Survival Analysis, writing homework

Survival Analysis, writing homework

Survival Analysis, writing homework


Survival Analysis

Reflect on the weekly introduction about survival analysis. If you recall, survival analysis examines probability of survival. This is a useful type of longitudinal analysis. Longitudinal analysis evaluates data collected over a period of time through longitudinal studies. Survival analysis techniques allow for the inclusion of time until an event occurs as an essential variable in the relationship of risk and outcome. In public health, use of survival analysis is critical to the study of risks, interventions, treatments, and outcomes. Survival Analysis, writing homework

For this Discussion, you focus on one type of survival analysis: the Kaplan-Meier method. You review the article “Statistical Hypothesis Testing: Associating Patient Characteristics With an Incident Condition: Kaplan-Meier Curves, Hazard Ratios, and Cox Proportional Hazards Regression.” Locate an additional peer-reviewed journal article related to public health that uses the Kaplan-Meier method to compare health outcomes across exposures or risks.

With these thoughts in mind:

Post  summary of the journal article you have chosen. Then explain two advantages and two disadvantages of using the Kaplan-Meier method for that study. Finally, explain whether or not the authors’ conclusions are supported by their analysis. Suggest one alternative survival analysis that could be used for the study. Justify your response using the Learning Resources.

  • Telke, S. E., & Eberly, L. E. (2011). Statistical hypothesis testing: Associating patient characteristics with an incident condition: Kaplan-Meier curves, hazard ratios, and Cox proportional hazards regression. Journal of Wound, Ostomy, and Continence Nursing38(6), 621–626.
    Retrieved from the Walden Library databases.
  • Penn, L., White, M., Oldroyd, J., Walker, M., Alberti, K., & Mathers, J. C. (2009). Prevention of type 2 diabetes in adults with impaired glucose tolerance: The European Diabetes Prevention RCT in Newcastle upon Tyne, UK. BMC Public Health9(1), 9342–9355.
    Retrieved from the Walden Library databases.


APA Format and Style


Academic writing, which is independent thought supported by reliable and relevant research, depends on the ability to integrate and cite the sources that have been consulted. Use APA style for all references, in-text citations, formatting, etc.

Write in first- and second-person sparingly, if ever. This means, avoid using I, we, and you; instead, use he, she, and they. Do not use contractions.

Paper Format

  • Use standard-sized paper of 5″ x 11″.
  • Margins should be 1″ all around (top, bottom, left, right).
  • Use Times New Roman 12-point
  • For emphasis, use italics (not quotation marks, bold, ).
  • Double-space.
  • Align the text flush left.


The basic organization of an APA-style paper includes the title page, abstract, body, and reference section, though students are encouraged to follow any specific directions given in their Overview assignment.

Title Page

The title page includes four elements that should be centered in the middle of the page: title, author byline, institutional affiliation followed by the course prefix and number (e.g., Grand Canyon University: PSY 351), and date of submission. Please note that even though APA does not require the date on a title page, it is a requirement for GCU papers.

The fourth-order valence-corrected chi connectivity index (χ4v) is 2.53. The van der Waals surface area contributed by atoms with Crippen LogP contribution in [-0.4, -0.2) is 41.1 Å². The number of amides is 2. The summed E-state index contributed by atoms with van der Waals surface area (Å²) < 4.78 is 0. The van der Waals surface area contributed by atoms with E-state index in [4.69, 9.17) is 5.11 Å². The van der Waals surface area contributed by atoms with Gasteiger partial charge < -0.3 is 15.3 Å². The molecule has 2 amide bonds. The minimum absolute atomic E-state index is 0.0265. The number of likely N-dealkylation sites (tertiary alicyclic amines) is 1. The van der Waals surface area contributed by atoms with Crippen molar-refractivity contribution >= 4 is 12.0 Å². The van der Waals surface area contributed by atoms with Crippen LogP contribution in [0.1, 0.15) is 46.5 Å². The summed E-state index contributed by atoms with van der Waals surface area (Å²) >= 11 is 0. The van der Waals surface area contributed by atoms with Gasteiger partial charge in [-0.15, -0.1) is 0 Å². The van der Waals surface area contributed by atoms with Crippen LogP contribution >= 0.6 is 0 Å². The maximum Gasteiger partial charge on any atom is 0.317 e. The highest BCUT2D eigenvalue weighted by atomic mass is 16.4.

Being the first page, the title page is where to set up your page header, which includes the running head and the page number. The running head—an abbreviated title that is a maximum of 50 characters—should appear flush left in all uppercase letters in the header on all pages. Page numbers should be in the header, flush right.

To format your running head and page numbers in Microsoft Word, click ViewàHeader and Footer. In the header box that shows up, type Running head: ABBREVIATED TITLE HERE. On the Header/Footer dialog box that pops up, click Insert Page Number (last button on the left). Put the cursor between the running head and the page number, and click the tab button a few times until the running head is flush left and the page number is flush right.


The abstract covers the main points of the paper and is not always required in a GCU writing assignment. Read the assignment instructions carefully to determine whether the assignment requires an abstract or not.

  • Abstract is page 2 of the
  • The word Abstract should be centered at the top of the
  • As per GCU policy, the abstract should not exceed 120
  • Do not indent the abstract


The body will contain all of the author’s main points as well as detailed and documented support for those ideas.

  • The body begins on its own
  • The title of the paper should be centered at the top of the first page of the body, in initial
  • The introduction follows the title, but is not labeled.
  • Use headings to separate sections of the paper, but none of the sections should start their own. The first level of heading is centered and bolded with each word of four letters or more capitalized (see template for an example). The second level of heading (subheading) is flush left and bolded, with each word of four letters or more capitalized. Note that not all papers will have headings or subheadings in them. APA dictates that you should avoid having only one subsection heading and subsection within a section. In other words, use at least two subheadings under a main heading, or do not use any at all.


The references page will contain a list of all sources actually cited in the paper.

  • This should start its own
  • The word References, though not in italics, is centered at the top of the
  • Include all, any, and only sources that were actually cited in the
  • Arrange the sources in alphabetical order using the authors’ last
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